For Kirstine Stewart, no venture is off-limits. Named to Maclean’s list of powerful Canadians, Kirstine has made major career moves look simple. You may recognize Kirstine Stewart’s name from her time as a Vice President at Twitter Canada. She made her way through the highest ranks of media before diving into tech. Most recently, Kirstine is CRO & President of Canada’s top innovator, TribalScale which she hopes to transform into a globally focused, Canadian-based resource for digital strategies and product development. Kirstine designed the Kirstine Blazer to work just as well dressed up or down, comfortable in a casual tech setting or polished in the boardroom of a venture capital firm. Sales of the Kirstine Blazer will benefit Move the Dial, an organization devoted to the advancement of women in tech.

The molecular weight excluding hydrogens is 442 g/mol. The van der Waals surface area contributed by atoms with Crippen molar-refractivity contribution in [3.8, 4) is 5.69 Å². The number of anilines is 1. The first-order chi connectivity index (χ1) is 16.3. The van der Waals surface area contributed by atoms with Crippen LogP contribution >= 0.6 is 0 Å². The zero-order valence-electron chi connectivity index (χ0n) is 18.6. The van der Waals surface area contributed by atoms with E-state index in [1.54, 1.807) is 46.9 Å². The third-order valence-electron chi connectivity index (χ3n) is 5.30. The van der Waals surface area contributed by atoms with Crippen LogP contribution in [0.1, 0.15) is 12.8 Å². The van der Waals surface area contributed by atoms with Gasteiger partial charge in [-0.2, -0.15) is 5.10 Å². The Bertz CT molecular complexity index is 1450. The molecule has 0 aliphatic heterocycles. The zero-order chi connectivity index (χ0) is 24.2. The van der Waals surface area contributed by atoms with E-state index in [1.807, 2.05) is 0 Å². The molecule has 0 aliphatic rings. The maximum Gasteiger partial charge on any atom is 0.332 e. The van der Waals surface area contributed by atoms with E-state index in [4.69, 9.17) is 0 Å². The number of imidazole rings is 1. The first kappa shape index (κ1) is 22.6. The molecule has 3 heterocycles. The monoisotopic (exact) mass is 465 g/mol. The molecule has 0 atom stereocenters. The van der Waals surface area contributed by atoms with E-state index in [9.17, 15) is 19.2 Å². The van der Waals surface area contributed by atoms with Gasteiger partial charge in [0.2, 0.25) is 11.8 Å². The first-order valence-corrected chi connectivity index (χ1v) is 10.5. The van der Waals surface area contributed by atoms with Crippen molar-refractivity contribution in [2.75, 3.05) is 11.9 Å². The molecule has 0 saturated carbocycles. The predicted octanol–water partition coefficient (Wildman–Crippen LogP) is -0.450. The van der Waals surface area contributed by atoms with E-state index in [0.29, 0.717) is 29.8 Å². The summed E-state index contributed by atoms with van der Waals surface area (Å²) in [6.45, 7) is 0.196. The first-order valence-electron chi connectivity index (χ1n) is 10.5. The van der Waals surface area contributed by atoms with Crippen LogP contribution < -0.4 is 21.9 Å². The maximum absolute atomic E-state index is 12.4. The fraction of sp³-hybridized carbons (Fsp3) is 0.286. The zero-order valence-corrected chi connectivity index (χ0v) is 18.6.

Shop the full Driven by Grayes collection and support four incredible charities at